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Congratulations to Professor David Klenerman on Royal Society Professorship

Professor David Klenerman FMedSCi FRS from the Department of Chemistry has received the Royal Society GSK Research Professorship.

These prestigious posts usually run for up to ten years and provide long-term support for internationally recognised scientists of exceptional accomplishments from a range of diverse areas including biochemistry, genetics, chemistry, developmental biology and physics.

Professor Klenerman is known for co-inventing Illumina sequencing (a high-speed DNA sequencing method). His research is focused on developing and applying new biophysical methods, based on laser fluorescence spectroscopy and scanning probe microscopy. Professor Klenerman has developed techniques to image individual protein complexes on the surface of living cells to follow the processes occurring as the adaptive immune response is triggered. These methods are now being used to study neurodegenerative disease such as Alzheimer's and Parkinson's disease.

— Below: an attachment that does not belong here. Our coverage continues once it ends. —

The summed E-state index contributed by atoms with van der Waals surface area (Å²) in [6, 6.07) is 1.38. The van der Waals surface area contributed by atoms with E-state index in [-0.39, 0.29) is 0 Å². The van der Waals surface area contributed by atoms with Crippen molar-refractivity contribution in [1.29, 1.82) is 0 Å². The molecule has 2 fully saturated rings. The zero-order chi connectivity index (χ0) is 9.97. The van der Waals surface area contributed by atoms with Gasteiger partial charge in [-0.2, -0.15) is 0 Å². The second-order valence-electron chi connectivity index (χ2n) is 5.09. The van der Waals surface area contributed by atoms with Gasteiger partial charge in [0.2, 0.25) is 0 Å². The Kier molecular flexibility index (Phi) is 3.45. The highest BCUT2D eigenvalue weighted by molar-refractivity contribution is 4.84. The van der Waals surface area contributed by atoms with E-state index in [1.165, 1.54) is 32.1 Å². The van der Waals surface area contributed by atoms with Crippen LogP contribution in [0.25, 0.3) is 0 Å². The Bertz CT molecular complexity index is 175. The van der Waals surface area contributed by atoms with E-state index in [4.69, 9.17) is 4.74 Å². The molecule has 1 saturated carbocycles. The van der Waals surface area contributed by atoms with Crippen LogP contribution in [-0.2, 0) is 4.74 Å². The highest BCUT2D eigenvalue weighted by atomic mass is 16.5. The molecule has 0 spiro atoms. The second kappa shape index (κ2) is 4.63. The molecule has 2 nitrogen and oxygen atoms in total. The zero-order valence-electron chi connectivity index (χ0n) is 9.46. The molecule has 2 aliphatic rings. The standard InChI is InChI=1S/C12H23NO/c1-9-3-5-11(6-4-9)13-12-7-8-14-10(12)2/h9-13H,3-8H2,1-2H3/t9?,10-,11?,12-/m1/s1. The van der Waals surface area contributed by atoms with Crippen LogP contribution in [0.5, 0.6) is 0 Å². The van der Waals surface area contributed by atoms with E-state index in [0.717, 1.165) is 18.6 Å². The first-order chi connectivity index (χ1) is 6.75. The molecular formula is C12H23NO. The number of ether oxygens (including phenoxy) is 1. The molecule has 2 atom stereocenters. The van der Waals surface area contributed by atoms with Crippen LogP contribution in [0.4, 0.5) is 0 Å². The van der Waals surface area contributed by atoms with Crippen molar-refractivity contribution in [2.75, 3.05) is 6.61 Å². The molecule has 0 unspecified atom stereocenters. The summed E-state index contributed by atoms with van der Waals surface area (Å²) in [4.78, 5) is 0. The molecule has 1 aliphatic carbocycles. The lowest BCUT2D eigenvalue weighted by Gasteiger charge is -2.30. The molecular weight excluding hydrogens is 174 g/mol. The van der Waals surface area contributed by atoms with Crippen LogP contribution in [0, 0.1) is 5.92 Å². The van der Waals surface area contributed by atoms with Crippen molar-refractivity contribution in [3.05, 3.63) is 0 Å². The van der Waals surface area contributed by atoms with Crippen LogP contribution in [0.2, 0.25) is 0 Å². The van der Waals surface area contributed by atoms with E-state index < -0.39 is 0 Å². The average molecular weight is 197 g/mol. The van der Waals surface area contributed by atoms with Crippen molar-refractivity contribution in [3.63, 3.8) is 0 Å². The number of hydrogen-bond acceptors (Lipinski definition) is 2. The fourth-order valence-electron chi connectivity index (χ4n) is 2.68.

They join four other world class scientists awarded the Royal Society Research Professorships. The full list of recipients and further information can be found here.

Commenting on the appointments, John Skehel, Biological secretary and a Vice President of the Royal Society, said:

“The scientists awarded the 2016 Research Professorships are amongst the world’s most distinguished. All six have already made outstanding contributions to science and society and we hope that the professorships will support their current projects, as well as opening up new opportunities to enable them to continue their exceptional work.”

Posted on 09/09/2016

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